Oral Surgery (cont.)
In this Article
- Impacted teeth
- Tooth loss
- Jaw-related problems
- Other conditions treated by oral surgery
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Unequal jaw growth. In some individuals, the upper and lower jaw
fail to grow properly. This can cause difficulty in speaking, eating,
swallowing, and breathing. While some of these
problems -- likeimproper teeth alignment -- canbe corrected with braces and other orthodontic appliances, more serious problems require oral surgery to move all or part of the upper jaw, lower jaw, or both into a new position that is more balanced, functional, and healthy.
- Improve fit of dentures. For first-time denture wearers, oral surgery can be done to correct any irregularities of the jaws prior to creating the dentures to ensure a better fit. Oral surgery can also help long-term denture wearers. Supporting bone often deteriorates over time resulting in dentures that no longer fit properly. In severe cases, an oral surgeon can add a bone graft to areas where little bone remains.
- Temporomandibular joint (TMJ) disorders. Dysfunction of the TMJ, the small joint in front of the ear where the skull and lower jaw meet, is a common source of headache and facial pain. Most patients with TMJ disorders can be successfully treated with a combination of oral medications, physical therapy, and splints. However, joint surgery is an option for advanced cases and when the diagnosis indicates a specific problem in the joint.
Other Conditions Treated by Oral Surgery
- Facial injury repair. Oral surgery is often used to fix fractured jaws and broken facial bones.
- Lesion removal and biopsy. Oral surgeons can take a small sample of abnormal growth or tissue and then send it for laboratory testing for identification. Some lesions can be managed medically or can be removed by the oral surgeon.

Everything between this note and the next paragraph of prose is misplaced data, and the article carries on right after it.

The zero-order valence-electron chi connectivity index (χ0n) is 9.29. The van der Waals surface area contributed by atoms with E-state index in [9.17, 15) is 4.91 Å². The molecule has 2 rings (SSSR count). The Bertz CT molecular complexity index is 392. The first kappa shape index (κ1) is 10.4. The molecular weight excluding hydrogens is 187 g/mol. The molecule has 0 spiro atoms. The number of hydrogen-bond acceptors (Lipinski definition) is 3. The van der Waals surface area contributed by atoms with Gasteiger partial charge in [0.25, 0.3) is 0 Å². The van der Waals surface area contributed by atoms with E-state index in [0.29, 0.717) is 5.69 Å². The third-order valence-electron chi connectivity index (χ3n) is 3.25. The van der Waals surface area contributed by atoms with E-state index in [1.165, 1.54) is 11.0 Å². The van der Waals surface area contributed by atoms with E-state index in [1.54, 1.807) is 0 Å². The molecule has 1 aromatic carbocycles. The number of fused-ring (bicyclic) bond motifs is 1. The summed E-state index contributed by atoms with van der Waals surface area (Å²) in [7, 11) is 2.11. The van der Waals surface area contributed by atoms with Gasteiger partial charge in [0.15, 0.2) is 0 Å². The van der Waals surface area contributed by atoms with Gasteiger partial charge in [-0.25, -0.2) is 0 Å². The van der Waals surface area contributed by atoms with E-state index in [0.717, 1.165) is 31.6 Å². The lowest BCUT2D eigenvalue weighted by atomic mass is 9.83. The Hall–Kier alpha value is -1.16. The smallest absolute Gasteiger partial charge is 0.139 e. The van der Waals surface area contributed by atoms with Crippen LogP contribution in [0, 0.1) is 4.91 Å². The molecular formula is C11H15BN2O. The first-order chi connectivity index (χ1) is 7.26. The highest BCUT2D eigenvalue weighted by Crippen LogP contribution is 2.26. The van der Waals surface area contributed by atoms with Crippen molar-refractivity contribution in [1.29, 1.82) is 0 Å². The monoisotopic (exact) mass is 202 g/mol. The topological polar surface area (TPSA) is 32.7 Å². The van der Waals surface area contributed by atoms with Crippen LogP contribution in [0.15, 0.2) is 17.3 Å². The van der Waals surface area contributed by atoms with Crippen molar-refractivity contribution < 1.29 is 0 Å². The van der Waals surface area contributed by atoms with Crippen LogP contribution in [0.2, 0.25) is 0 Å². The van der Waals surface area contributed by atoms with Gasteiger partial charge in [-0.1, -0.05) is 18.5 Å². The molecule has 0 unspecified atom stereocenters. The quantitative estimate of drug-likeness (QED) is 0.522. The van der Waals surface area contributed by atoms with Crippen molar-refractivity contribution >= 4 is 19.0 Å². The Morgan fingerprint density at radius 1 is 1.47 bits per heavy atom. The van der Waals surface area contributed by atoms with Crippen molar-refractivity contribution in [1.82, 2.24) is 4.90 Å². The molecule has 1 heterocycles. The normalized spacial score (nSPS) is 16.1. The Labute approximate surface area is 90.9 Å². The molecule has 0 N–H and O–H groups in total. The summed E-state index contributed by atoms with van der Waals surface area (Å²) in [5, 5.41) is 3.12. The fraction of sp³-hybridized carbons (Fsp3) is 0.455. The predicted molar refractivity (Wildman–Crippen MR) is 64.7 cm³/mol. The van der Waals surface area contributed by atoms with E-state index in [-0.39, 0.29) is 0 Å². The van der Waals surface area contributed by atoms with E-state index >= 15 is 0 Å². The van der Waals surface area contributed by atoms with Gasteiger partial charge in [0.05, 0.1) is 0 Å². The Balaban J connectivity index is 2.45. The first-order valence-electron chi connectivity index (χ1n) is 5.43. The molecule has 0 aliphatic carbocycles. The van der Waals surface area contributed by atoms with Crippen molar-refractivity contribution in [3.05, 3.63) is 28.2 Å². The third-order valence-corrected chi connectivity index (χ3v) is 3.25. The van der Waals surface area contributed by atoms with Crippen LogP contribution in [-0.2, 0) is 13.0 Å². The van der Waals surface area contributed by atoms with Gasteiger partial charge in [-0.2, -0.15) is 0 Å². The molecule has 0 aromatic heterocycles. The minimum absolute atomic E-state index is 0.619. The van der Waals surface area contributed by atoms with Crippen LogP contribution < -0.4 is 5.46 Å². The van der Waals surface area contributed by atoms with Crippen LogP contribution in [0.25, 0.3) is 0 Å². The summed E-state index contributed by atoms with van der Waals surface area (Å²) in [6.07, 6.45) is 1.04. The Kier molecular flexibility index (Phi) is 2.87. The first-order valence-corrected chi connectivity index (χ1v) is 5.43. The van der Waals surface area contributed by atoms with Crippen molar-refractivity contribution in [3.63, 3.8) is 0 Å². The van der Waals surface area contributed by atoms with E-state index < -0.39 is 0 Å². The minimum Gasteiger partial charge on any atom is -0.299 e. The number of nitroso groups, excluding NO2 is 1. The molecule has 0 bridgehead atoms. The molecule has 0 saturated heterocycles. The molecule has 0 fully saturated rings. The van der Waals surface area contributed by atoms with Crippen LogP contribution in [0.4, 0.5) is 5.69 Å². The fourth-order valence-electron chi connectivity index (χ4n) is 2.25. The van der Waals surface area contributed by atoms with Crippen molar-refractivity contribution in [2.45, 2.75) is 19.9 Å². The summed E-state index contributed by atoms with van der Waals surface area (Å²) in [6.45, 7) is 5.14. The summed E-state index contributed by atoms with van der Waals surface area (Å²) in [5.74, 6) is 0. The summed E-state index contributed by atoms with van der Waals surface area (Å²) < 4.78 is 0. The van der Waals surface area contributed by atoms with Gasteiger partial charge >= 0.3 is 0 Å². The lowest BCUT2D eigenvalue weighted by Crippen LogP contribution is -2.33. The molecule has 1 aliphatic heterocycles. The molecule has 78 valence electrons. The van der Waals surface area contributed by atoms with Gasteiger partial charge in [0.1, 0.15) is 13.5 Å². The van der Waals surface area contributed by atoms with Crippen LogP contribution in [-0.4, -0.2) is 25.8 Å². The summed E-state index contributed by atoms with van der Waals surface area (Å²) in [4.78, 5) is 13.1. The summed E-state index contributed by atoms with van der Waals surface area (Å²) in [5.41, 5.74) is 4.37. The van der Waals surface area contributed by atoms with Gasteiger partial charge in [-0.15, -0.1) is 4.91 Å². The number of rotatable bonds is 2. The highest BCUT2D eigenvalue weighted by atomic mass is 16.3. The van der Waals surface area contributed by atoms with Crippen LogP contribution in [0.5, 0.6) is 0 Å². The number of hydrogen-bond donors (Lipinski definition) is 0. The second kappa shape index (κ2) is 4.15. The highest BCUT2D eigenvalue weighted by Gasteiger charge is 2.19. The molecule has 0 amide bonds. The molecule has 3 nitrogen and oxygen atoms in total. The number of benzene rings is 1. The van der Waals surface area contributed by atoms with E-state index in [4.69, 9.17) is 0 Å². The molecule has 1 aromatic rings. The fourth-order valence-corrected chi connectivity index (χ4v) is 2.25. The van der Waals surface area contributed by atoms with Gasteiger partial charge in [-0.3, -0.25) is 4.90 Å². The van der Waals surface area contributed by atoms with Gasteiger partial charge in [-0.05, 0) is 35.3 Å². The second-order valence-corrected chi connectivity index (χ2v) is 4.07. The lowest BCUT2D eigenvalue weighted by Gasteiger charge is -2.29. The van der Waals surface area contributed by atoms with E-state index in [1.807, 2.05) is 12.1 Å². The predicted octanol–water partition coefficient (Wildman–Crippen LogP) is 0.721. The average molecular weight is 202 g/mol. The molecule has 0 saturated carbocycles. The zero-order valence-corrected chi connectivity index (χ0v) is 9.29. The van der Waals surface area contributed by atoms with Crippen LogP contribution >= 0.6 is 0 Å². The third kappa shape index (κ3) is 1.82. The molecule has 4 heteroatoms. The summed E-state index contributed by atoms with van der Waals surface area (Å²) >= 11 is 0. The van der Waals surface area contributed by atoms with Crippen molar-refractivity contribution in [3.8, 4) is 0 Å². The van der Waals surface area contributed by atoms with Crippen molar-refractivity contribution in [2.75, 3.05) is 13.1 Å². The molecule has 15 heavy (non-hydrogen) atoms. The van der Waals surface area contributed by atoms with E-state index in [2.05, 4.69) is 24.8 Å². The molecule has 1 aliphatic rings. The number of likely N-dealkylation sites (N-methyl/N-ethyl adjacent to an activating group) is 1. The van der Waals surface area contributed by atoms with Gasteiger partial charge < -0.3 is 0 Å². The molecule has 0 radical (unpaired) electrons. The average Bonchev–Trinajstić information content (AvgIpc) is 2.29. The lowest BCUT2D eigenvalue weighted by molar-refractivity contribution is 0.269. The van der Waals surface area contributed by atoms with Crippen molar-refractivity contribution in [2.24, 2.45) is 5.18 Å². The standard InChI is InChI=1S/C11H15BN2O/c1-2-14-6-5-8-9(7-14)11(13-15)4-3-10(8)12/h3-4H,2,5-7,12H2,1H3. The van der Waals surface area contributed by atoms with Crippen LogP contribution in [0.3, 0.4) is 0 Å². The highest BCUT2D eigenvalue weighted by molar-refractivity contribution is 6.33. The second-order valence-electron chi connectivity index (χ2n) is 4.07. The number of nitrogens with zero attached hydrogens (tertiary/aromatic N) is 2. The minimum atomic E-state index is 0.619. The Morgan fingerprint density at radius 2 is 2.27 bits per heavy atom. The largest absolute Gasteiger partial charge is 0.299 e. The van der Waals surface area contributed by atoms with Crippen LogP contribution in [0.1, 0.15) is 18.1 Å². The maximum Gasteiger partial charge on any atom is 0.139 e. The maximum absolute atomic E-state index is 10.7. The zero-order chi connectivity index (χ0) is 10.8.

- Cleft lip and cleft palate repair. Cleft lip and cleft palate result when all or portions of the mouth and nasal cavity do not grow together properly during fetal development. The result is a gap in the lip and/or a split in the opening in the roof of the mouth. Oral surgeons work as part of a team of healthcare specialists to correct these problems through a series of treatments and surgical procedures over many years.
- Facial infections. Pain and swelling in the face, neck or jaws may indicate an infection. Infections in this area of the body can sometimes develop into life-threatening emergencies if not treated promptly and effectively. An oral surgeon can assist in diagnosing and treating this problem. Surgical treatment, if needed, may include cutting into and draining the infected area as well as extracting any teeth that might be involved.
- Snoring/sleep apnea. When conservative methods fail to alleviate this problem, surgery can be tried. Surgical procedures involve removing the soft tissues of the oropharynx (an area in the back portion of the mouth) or the lower jaw. Laser surgery is a newer treatment option. Depending on the surgical technique used, the laser is used to either slowly scar the palate, which tightens it, or to remove palate tissue.
Reviewed by the doctors at The Cleveland Clinic Department of Dentistry.
Edited by Charlotte E. Grayson, MD,
on May 1, 2005.
Portions of this page © The Cleveland Clinic 2000-2005
Last Editorial Review: 6/17/2008
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